Waleran III (or Walram III) (c. 1165 – 2 July 1226) was initially lord of Montjoie, then count of Luxembourg from 1214. He became count of Arlon and duke of Limburg on his father's death in 1221. He was the son of Henry III of Limburg and Sophia of Saarbrücken.
Waleran III, Duke of Limburg
|Died||2 July 1226|
|Noble family||House of Limburg|
|Spouse(s)||Cunigunda of Lorraine|
Ermesinda of Luxembourg
|Father||Henry III of Limburg|
|Mother||Sophie of Saarbrücken|
As a younger son, he did not expect to inherit. He carried on an adventurous youth and took part in the Third Crusade in 1192. In 1208, the imperial candidate Philip of Swabia died and Waleran, his erstwhile supporter, turned to his opponent, Otto of Brunswick. In 1212, he accompanied his first cousin Henry I, Duke of Brabant, to Liège, then in a war with Guelders. Waleran's first wife, Cunigunda, a daughter of Frederick I, Duke of Lorraine, died in 1214 and in May he married Ermesinda of Luxembourg, and became count jure uxoris there. Ermesinda claimed Namur and so Waleran added a crown to his coat of arms to symbolise this claim.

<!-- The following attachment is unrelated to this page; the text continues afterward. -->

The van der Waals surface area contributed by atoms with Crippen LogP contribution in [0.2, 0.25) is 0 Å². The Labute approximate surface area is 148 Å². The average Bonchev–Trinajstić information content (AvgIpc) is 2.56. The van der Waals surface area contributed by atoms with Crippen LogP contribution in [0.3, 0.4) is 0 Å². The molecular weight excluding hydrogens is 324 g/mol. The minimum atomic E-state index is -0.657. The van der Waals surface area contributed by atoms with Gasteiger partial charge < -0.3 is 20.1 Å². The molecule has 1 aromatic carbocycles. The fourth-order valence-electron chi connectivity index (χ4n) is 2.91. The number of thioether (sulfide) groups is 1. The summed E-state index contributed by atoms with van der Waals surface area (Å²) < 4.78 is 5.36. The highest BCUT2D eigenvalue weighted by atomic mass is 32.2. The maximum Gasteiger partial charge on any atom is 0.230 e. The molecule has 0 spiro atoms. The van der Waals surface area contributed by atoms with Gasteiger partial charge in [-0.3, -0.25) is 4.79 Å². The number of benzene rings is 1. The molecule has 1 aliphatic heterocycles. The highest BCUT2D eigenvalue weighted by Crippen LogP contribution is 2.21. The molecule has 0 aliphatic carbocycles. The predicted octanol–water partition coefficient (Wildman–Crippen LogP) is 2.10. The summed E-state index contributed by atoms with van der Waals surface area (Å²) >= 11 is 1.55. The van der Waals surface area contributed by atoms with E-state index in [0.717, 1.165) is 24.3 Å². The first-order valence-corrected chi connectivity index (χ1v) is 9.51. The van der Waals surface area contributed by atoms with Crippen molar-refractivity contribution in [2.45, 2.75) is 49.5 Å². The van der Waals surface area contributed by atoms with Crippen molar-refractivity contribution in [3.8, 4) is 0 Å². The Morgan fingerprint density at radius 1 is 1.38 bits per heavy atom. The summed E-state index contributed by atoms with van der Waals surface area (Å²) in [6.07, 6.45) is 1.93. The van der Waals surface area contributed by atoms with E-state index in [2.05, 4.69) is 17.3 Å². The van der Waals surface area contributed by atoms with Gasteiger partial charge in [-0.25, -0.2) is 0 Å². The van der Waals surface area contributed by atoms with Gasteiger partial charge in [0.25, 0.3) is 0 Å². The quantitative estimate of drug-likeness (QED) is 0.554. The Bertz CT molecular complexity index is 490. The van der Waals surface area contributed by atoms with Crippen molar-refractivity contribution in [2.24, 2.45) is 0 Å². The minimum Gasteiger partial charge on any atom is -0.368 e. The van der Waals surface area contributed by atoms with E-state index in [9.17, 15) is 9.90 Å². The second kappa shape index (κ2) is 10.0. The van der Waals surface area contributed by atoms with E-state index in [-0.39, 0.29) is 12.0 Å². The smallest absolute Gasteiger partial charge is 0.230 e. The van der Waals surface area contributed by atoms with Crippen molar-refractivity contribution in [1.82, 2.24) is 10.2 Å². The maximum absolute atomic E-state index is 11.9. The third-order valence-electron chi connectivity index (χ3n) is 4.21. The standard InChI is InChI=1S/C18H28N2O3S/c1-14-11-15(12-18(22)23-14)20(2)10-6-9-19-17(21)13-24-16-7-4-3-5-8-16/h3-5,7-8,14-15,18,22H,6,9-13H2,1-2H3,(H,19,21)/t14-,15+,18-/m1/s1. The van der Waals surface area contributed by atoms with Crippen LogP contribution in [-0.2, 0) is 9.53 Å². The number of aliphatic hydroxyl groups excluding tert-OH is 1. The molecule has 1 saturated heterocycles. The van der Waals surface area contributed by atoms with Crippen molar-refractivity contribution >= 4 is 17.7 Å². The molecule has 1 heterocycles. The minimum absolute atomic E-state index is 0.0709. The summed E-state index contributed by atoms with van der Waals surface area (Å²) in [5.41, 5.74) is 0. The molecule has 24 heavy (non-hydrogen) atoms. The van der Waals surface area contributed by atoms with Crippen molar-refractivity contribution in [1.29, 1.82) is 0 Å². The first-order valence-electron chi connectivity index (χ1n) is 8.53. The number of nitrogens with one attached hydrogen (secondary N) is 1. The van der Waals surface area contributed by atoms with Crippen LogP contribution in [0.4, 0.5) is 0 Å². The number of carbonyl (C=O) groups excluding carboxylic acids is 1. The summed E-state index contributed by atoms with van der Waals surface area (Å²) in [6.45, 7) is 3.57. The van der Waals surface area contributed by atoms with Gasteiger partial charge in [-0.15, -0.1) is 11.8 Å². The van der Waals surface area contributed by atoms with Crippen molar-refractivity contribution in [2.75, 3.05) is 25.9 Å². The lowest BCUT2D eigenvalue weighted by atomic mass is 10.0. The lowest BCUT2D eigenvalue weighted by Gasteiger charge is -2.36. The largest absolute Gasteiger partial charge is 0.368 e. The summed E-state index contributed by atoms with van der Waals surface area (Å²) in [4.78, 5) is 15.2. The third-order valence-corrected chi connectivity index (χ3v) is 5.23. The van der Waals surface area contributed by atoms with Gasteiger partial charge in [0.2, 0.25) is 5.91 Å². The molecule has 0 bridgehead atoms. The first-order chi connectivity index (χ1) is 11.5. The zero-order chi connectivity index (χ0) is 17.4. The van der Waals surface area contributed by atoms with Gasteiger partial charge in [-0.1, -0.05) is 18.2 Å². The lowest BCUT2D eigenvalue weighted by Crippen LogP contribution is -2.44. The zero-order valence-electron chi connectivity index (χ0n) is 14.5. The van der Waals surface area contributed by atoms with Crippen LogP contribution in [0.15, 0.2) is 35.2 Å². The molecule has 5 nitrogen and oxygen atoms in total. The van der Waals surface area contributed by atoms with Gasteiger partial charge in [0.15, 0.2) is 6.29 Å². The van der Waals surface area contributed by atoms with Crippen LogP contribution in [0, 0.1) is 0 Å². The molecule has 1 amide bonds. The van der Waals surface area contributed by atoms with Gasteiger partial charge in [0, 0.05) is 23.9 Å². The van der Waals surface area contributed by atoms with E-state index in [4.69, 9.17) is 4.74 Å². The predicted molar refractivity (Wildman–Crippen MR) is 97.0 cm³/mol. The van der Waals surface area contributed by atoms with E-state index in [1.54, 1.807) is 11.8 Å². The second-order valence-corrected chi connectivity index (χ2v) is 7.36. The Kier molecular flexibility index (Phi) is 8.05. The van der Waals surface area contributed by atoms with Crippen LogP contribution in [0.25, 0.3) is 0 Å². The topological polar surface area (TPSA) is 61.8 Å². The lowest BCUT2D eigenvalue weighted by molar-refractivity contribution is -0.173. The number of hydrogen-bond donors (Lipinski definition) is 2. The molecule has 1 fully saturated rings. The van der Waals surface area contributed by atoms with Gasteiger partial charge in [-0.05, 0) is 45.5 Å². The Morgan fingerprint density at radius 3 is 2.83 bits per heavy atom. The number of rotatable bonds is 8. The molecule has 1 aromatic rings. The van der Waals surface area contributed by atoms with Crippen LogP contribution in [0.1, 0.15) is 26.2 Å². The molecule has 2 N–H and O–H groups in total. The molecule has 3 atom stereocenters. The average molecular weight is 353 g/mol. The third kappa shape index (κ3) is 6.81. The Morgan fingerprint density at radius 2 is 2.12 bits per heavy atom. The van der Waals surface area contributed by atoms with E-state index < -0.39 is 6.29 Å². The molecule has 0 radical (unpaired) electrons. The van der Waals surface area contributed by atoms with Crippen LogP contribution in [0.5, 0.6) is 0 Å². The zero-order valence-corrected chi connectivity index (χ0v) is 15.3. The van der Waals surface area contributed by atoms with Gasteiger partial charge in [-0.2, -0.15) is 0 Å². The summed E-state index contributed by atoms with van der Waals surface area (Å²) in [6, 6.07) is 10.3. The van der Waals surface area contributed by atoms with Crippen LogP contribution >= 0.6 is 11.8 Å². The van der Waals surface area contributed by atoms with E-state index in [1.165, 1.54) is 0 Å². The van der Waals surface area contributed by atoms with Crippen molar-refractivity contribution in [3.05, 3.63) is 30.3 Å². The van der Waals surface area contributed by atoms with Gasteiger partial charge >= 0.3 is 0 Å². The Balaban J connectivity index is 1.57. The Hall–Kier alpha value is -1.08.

In 1221, he inherited Limburg and added a second tail to the rampant lion on his arms. This symbolised his holding of two great fiefs. In 1223, he again tried to take Namur from the Margrave Philip II. He failed and signed a peace treaty on 13 February in Dinant. He then took part in various imperial diets and accompanied the Emperor Frederick II into Italy. Returning from there, he died in Rolduc.
Family and childrenEdit
Children with Cunigunda of Lorraine:
- Sophie (c. 1190 – 1226/27), married c. 1210 Frederick of Isenberg
- Matilda (c. 1192 – aft. 1234), married c. 1210 William III of Jülich, mother of William IV, Count of Jülich
- Henry IV, Duke of Limburg
- Waleran (c. 1200 – 1242), married Elisabeth of Bar, daughter of Ermesinda of Luxembourg by her first husband, Theobald I, Count of Bar
Children with Ermesinda of Luxembourg:
- Gade, John A. (1951). Luxemburg in the Middle Ages. E.J. Brill.
- Loud, Graham A.; Schenk, Jochen, eds. (2017). The Origins of the German Principalities, 1100-1350: Essays by German Historians. Routledge.
- Péporté, P. (2011). Historiography, Collective Memory and Nation-Building in Luxembourg. Brill.